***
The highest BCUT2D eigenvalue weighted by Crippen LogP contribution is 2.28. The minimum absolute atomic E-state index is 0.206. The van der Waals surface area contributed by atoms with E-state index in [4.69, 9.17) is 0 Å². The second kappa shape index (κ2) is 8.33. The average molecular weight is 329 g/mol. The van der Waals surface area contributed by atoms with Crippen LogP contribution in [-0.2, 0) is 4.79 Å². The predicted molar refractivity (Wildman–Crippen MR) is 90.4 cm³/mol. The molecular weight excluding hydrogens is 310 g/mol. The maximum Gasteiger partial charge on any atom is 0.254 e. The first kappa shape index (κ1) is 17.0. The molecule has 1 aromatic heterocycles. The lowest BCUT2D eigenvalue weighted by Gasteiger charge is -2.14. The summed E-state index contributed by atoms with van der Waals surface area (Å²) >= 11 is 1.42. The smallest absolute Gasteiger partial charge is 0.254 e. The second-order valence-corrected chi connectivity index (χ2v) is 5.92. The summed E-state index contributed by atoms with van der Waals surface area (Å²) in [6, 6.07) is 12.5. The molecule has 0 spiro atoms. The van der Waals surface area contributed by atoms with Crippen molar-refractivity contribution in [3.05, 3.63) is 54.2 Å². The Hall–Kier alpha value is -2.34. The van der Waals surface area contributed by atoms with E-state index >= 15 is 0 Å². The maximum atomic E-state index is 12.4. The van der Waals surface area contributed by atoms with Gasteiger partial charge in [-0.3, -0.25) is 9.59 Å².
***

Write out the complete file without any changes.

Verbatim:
The highest BCUT2D eigenvalue weighted by Crippen LogP contribution is 2.28. The minimum absolute atomic E-state index is 0.206. The van der Waals surface area contributed by atoms with E-state index in [4.69, 9.17) is 0 Å². The second kappa shape index (κ2) is 8.33. The average molecular weight is 329 g/mol. The van der Waals surface area contributed by atoms with Crippen LogP contribution in [-0.2, 0) is 4.79 Å². The predicted molar refractivity (Wildman–Crippen MR) is 90.4 cm³/mol. The molecular weight excluding hydrogens is 310 g/mol. The maximum Gasteiger partial charge on any atom is 0.254 e. The first kappa shape index (κ1) is 17.0. The molecule has 1 aromatic heterocycles. The lowest BCUT2D eigenvalue weighted by Gasteiger charge is -2.14. The summed E-state index contributed by atoms with van der Waals surface area (Å²) >= 11 is 1.42. The smallest absolute Gasteiger partial charge is 0.254 e. The second-order valence-corrected chi connectivity index (χ2v) is 5.92. The summed E-state index contributed by atoms with van der Waals surface area (Å²) in [6, 6.07) is 12.5. The molecule has 0 spiro atoms. The van der Waals surface area contributed by atoms with Crippen molar-refractivity contribution in [3.05, 3.63) is 54.2 Å². The Hall–Kier alpha value is -2.34. The van der Waals surface area contributed by atoms with E-state index >= 15 is 0 Å². The maximum atomic E-state index is 12.4. The van der Waals surface area contributed by atoms with Gasteiger partial charge in [-0.3, -0.25) is 9.59 Å².